Starts 2 Oct 2019 14:30
Ends 2 Oct 2019 16:00
Central European Time
Leonardo Building - Euler Lecture Hall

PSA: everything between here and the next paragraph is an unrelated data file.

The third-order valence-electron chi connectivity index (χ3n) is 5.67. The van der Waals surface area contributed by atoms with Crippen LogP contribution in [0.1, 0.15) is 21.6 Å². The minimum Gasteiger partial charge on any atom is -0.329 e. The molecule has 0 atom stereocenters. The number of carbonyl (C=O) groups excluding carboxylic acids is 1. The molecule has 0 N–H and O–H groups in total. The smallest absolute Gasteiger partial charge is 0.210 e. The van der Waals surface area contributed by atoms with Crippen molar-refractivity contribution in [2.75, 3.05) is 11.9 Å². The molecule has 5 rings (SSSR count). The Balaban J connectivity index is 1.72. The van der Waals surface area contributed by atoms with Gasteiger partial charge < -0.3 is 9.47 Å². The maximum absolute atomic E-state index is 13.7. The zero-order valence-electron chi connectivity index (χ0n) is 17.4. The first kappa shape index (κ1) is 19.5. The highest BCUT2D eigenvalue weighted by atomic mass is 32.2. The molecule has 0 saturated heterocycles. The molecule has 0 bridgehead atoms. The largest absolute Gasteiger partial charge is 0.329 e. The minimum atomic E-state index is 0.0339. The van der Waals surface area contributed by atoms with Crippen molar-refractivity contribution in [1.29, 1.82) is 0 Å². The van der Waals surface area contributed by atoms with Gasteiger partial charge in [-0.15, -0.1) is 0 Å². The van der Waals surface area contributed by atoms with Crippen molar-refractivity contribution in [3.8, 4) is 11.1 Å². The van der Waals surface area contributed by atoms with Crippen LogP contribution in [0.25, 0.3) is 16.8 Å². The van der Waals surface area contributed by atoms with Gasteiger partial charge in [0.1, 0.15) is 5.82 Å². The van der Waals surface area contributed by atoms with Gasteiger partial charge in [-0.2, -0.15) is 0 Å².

Abstract. The conventional wisdom in cosmology is that that cold-dark-matter haloes form out of initial density peaks and continuously accrete matter from the surroundings becoming more and more massive with time. These concepts form the basis of several semi-analytical tools that are regularly used to interpret data from galaxy and cluster surveys and develop galaxy-formation models (e.g. for the halo mass function, merger trees, and galaxy biasing). Using a suite of numerical simulations, we present thorough tests of the established scenario and show that it is mandatory to introduce new elements in the theory of the gravitational collapse of cold matter. In particular, we demonstrate that filamentary structures in the cosmic web inhibit accretion of new matter onto collapsed haloes. We also illustrate how this phenomenon explains the origin of the so-called 'assembly bias' for galaxy-sized haloes and also influences the dynamics of satellite galaxies.